QUEZON City Mayor Joy Belmonte has beefed up their contract tracing capability with 1,300 more contact tracers from the Department of Labor and Employment in response to the surge of the coronavirus disease 2019 (COVID-19) cases.
With added contact tracers, the city government now has over 2,600 contact tracers who will be interviewing COVID-19 cases to gather data on their close contacts, travel history and conduct health assessments.
“We are very thankful to the Department of Labor and Employment for deploying more contact tracers. We really need this since we are the biggest locality in the National Capital Region,” Belmonte said.
“The key is to have more contract tracers so we could help prevent the spread of the virus in our communities. We downplay the importance of lockdown if we do not have the fast response of the contact tracing army in our city,” she added.
A total of 1,347 contact tracers hired through DOLE’s Tulong Panghanapbuhay sa Ating Disadvantaged/ Displaced Workers program participated in the orientation by the QC Epidemiology and Surveillance Unit.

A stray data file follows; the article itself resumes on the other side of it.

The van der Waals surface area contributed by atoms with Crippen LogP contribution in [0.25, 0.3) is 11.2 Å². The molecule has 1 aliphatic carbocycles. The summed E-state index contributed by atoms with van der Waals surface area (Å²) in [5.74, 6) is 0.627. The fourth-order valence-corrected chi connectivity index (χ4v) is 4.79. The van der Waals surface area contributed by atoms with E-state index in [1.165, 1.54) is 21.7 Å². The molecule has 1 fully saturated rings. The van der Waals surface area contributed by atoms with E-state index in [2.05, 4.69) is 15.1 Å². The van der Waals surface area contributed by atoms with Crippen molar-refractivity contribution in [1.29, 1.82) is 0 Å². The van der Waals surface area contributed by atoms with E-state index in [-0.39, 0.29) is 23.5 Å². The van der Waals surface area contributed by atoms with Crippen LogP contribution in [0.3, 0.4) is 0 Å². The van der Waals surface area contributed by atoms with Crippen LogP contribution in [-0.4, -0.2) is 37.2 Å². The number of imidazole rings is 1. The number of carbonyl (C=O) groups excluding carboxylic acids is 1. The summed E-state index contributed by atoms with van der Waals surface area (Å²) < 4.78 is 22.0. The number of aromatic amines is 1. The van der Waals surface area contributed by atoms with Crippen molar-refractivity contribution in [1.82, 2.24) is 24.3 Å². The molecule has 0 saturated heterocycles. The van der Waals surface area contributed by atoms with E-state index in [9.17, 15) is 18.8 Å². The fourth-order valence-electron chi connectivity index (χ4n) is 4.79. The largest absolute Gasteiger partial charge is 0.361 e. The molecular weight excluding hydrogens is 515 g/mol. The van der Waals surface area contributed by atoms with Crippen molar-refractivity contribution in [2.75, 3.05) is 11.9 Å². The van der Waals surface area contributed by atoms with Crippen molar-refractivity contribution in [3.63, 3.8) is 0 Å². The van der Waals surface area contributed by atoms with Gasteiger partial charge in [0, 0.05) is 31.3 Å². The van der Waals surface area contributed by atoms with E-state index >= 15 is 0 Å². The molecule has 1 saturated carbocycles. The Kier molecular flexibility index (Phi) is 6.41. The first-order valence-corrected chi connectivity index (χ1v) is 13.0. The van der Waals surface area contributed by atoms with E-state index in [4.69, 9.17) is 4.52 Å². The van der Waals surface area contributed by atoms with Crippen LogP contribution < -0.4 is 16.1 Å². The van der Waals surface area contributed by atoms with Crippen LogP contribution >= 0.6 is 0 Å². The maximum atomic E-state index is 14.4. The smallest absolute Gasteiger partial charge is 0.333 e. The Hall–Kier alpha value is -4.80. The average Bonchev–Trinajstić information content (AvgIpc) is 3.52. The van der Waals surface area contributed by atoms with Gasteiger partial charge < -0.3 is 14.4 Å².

She cited the Department of Interior and Local Government for the deployment of 1,300 contact tracers last year, making Quezon City as one of the best performing cities in the region in terms of its contact tracing capability.
She assured that contact tracers have nothing to be afraid of, especially in performing their duties, as they would be protected by law, particularly by Republic Act 11332 or the Mandatory Reporting of Notifiable Diseases and Health Events of Public Health Concern Act. Dalisay Nolasco